The model results allowed public stakeholders to evaluate the congestion impacts of each scenario. In addition, scenarios were compared based on the provision of open space and parks areas, ranchland conserved, the potential for multimodal travel opportunities, and community identity and livability. The scenario evaluation highlighted the links between infrastructure costs and development density and open space.
A modified version of the Neighborhood/Activity Center scenario was selected as the preferred scenario (see Figure 2).
Figure 2. Draft preferred PlanCheyenne scenario.
Outcomes: Implementing the Preferred Scenario
PlanCheyenne was finalized in November 2006. The City of Cheyenne is currently re-writing its development code in a unified format that includes land use, subdivision, street and sited design standards. The development code will be consistent with the recommendations in PlanCheyenne.
City staff also reported that they are beginning to see new types of development that are consistent with the development envisioned in the preferred scenario.
Key findings from the PlanCheyenne effort included:
- Public analysis of complex issues. PlanCheyenne used scenario planning to engage citizens in a discussion about the links between development patterns, open space, and transportation costs. It helped put a complicated, jargon-filled discussion into terms that everyone could understand. This was the first time that many citizens had engaged in these issues and scenario planning was a very valuable tool for letting citizens express preferences and make trade-offs. By making the issues accessible and facilitating open dialogue, the scenario planning built credibility for the plan and staff as well.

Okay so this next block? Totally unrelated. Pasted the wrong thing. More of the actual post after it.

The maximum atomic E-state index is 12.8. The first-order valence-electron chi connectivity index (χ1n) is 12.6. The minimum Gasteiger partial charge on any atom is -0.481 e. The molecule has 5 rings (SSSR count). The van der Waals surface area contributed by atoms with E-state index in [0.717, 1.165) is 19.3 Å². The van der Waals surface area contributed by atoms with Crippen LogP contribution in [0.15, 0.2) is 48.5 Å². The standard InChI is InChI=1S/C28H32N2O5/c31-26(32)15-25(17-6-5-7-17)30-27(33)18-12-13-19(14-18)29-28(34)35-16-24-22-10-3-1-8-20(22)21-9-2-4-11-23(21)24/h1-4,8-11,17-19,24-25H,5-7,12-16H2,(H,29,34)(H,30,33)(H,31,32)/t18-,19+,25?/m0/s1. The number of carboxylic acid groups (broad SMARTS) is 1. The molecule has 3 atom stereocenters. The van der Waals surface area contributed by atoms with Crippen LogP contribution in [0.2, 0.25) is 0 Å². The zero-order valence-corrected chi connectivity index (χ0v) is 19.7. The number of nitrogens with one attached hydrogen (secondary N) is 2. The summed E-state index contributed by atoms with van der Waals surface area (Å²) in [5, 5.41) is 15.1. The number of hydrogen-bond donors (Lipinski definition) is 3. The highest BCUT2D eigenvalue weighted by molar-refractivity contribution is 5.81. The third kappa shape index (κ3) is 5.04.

- Development of financial constraint requirement. The financial constraint requirement for the transportation model was instrumental in the selection of a preferred scenario that involved higher density development. It was noted that the results of the transportation modeling—which showed that Cheyenne could not afford the pace of road-building required to sustain trendline development—was one of the main forces spurring selection of the neighborhood scenario.
- Combining funding sources enabled a more comprehensive analysis. Combining funds for transportation, land use and parks and recreation planning helped the small MPO build a large enough budget to support more extensive consulting services, public involvement and modeling. The Parks and Recreation division expressed interest in being involved as it had not been able to conduct its own comprehensive plan. Combining transportation and land use planning with parks planning is helping the Cheyenne region develop a systematic, connected greenway system, and allowed for proactive park development.
- The supplementary funding sources also gave the PlanCheyenne team the flexibility to include elements of the plan that could not be funded with federal transportation funds. For example, Federal transportation funds could not be used to fund the analysis of open space preservation, so Parks and Recreation funds were used to fund this element of the plan.
Challenges of Scenario Planning
Key challenges of scenario planning identified by PlanCheyenne team members:
- Scenario planning is complex. It was difficult to communicate the idea and purpose of scenario planning to city council, city staff, and the public.
- Defining the scope of the project was a challenge. It was difficult to provide enough guidance to limit the scenarios developed at public workshops without dictating what those scenarios should be.
- Evaluation of GHG emissions is not currently a community-level conversation due to the region's clean air. In addition, Cheyenne is an air quality attainment area, so air quality modeling is not required.
Cheyenne Area Master Plan website with links to the final plan and information about the process and outcome: www.plancheyenne.com
5 For more information on PlanCheyenne, see http://www.plancheyenne.com/.
6 For more information on Envision Utah, see http://www.envisionutah.org/.